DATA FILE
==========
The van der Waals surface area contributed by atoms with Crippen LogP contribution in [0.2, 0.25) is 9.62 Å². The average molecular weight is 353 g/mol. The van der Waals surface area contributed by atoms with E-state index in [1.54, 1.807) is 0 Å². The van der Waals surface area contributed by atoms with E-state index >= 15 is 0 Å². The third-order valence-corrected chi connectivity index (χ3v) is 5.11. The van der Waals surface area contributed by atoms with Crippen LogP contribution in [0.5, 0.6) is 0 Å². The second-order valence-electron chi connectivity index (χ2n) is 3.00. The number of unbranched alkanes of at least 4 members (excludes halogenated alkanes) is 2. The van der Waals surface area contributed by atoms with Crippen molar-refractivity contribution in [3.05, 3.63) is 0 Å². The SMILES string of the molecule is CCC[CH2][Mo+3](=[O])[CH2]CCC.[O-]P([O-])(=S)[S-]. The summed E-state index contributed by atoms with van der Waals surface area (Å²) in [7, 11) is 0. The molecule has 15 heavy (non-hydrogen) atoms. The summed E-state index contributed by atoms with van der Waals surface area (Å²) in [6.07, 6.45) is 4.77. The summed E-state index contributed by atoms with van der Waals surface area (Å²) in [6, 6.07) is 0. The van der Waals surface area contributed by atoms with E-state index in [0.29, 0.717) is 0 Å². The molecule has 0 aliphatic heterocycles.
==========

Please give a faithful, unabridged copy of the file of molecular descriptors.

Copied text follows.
The van der Waals surface area contributed by atoms with Crippen LogP contribution in [0.2, 0.25) is 9.62 Å². The average molecular weight is 353 g/mol. The van der Waals surface area contributed by atoms with E-state index in [1.54, 1.807) is 0 Å². The van der Waals surface area contributed by atoms with E-state index >= 15 is 0 Å². The third-order valence-corrected chi connectivity index (χ3v) is 5.11. The van der Waals surface area contributed by atoms with Crippen LogP contribution in [0.5, 0.6) is 0 Å². The second-order valence-electron chi connectivity index (χ2n) is 3.00. The number of unbranched alkanes of at least 4 members (excludes halogenated alkanes) is 2. The van der Waals surface area contributed by atoms with Crippen molar-refractivity contribution in [3.05, 3.63) is 0 Å². The SMILES string of the molecule is CCC[CH2][Mo+3](=[O])[CH2]CCC.[O-]P([O-])(=S)[S-]. The summed E-state index contributed by atoms with van der Waals surface area (Å²) in [7, 11) is 0. The molecule has 15 heavy (non-hydrogen) atoms. The summed E-state index contributed by atoms with van der Waals surface area (Å²) in [6.07, 6.45) is 4.77. The summed E-state index contributed by atoms with van der Waals surface area (Å²) in [6, 6.07) is 0. The van der Waals surface area contributed by atoms with E-state index in [0.29, 0.717) is 0 Å². The molecule has 0 aliphatic heterocycles.